Vitamins A, D3, and K2 are the unsung heroes of our cardiovascular system. This trio of fat-soluble vitamins team up to ensure the proper function of your heart and the 60,000 miles of blood vessels. Yet most people don’t know how important it is to get enough of all three. One of the most fascinating things about living in this age is the rapid acceleration in our understanding of how the body works and how we can use supplements to improve our health. As research continues, sometimes we need to take a step back and reevaluate what we know. How calcium works in the body is one of those things. Calcium plays a key role in cell signaling, blood clotting, and muscle contractions—including that most important muscle, the heart. Calcium also has its dark side. If not properly regulated in the blood and tissues, calcium can build up in the body as we age— a process called calcification. Some calcification is relatively harmless. For example, half of all women over fifty will show some benign calcification in breast tissue during a mammogram. However, this accumulation may be an indication of further calcium build-up in other areas of the body, like the arteries and the heart. This makes arteries stiff and inflexible, leading to an increased risk of blood clots, strokes, and heart attacks. This negative aspect of calcium is sometimes called the Calcium Paradox—too little calcium in bones and too much in the arteries. If you’ve been taking a calcium supplement, you might wonder if you should stop. But your bones need calcium to stay strong. What do you do? The important thing to remember is that your body doesn’t use nutrients, like calcium, in isolation. To make sure your body is using calcium optimally, you need to make sure you’re also getting enough of the vitamins that regulate calcium: the fat-soluble vitamins K2, D3, and A.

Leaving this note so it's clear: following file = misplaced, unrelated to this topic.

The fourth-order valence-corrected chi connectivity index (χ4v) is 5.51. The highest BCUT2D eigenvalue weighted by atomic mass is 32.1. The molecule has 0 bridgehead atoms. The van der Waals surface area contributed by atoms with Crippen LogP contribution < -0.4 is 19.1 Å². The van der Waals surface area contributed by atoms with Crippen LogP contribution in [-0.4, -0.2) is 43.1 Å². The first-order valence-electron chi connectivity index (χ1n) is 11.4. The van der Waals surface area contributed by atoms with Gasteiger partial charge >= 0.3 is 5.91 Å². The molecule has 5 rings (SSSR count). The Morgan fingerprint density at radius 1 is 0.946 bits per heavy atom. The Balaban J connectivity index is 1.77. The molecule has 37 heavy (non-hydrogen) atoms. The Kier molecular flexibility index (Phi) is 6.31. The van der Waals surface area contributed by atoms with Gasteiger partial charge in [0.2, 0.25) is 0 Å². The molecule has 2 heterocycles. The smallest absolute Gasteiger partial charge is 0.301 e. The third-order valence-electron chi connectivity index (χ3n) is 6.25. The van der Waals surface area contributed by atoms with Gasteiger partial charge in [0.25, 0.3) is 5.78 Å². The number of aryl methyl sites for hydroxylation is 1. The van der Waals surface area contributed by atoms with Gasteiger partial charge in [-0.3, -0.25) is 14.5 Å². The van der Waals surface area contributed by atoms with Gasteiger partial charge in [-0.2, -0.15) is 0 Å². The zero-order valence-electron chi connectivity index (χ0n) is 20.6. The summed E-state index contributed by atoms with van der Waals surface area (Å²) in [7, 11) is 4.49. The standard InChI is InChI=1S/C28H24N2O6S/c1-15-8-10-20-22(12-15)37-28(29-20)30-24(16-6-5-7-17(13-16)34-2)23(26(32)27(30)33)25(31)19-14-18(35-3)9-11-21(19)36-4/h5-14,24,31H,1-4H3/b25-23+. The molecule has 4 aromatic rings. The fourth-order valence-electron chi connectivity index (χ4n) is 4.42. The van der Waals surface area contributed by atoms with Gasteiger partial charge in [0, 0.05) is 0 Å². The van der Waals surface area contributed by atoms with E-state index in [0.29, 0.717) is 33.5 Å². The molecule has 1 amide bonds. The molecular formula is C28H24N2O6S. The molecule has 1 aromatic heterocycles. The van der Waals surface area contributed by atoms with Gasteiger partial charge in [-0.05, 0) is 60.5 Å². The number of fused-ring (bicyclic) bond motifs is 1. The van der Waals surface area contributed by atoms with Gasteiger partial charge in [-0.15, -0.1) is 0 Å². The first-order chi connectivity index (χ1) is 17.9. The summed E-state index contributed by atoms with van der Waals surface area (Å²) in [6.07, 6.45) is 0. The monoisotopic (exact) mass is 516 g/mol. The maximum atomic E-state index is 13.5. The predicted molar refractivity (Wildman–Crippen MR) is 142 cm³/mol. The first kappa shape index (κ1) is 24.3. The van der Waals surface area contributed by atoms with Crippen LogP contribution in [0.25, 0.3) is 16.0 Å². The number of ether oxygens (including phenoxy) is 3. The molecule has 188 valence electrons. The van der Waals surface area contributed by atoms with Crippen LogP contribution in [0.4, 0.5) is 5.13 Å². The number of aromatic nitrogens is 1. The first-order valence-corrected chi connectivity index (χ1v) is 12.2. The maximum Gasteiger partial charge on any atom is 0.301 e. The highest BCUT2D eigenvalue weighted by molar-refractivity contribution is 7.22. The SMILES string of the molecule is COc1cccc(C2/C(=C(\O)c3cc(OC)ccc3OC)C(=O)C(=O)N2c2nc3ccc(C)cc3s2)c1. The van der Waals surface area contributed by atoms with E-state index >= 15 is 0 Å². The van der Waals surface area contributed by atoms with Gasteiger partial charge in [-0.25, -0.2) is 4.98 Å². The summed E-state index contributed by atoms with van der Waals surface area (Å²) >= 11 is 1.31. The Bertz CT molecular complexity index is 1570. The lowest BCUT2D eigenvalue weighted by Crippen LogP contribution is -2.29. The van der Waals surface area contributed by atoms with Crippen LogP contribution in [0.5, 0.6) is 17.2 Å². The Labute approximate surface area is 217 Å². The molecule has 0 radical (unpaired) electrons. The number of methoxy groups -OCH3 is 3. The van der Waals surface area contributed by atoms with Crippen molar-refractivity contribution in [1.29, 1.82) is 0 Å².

We’ve known about vitamin K for decades, especially for its importance in blood coagulation. Vitamin K, though, comes in two forms: vitamin K1 (phylloquinone) and vitamin K2 (menaquinone). Vitamin K1 is the form associated with coagulation (the ability of your blood to form clots and prevent excessive bleeding in cases of wounds and injuries). Your body uses vitamin K2 to activate proteins, such as osteocalcin and matrix GLA-protein (MGP), that help carry calcium to where it’s needed in the body. Osteocalcin puts calcium into bone tissue, making the bones stronger. MGP inhibits calcium accumulation in the arteries and other body tissues. Optimal levels of vitamin K2 ensure these proteins work the way they should. The lower your intake of vitamin K2, the greater your risk of heart disease and a heart attack. The Rotterdam Study, a large population-based study of older Dutch adults, looked at the relationship between vitamin K2 and coronary heart disease (CHD). Those people who had a higher dietary intake of vitamin K2 had a lower risk of death from CHD and severe aortic calcification. A 2012 study published in the Journal of Bone and Mineral Research examined patients with kidney disease. These patients develop calcium deposits in their arteries at twice the rate of the general population. In this study, more than a third of the patients were deficient in vitamin K, and those patients with low levels of vitamin K2 had significantly higher levels of calcification.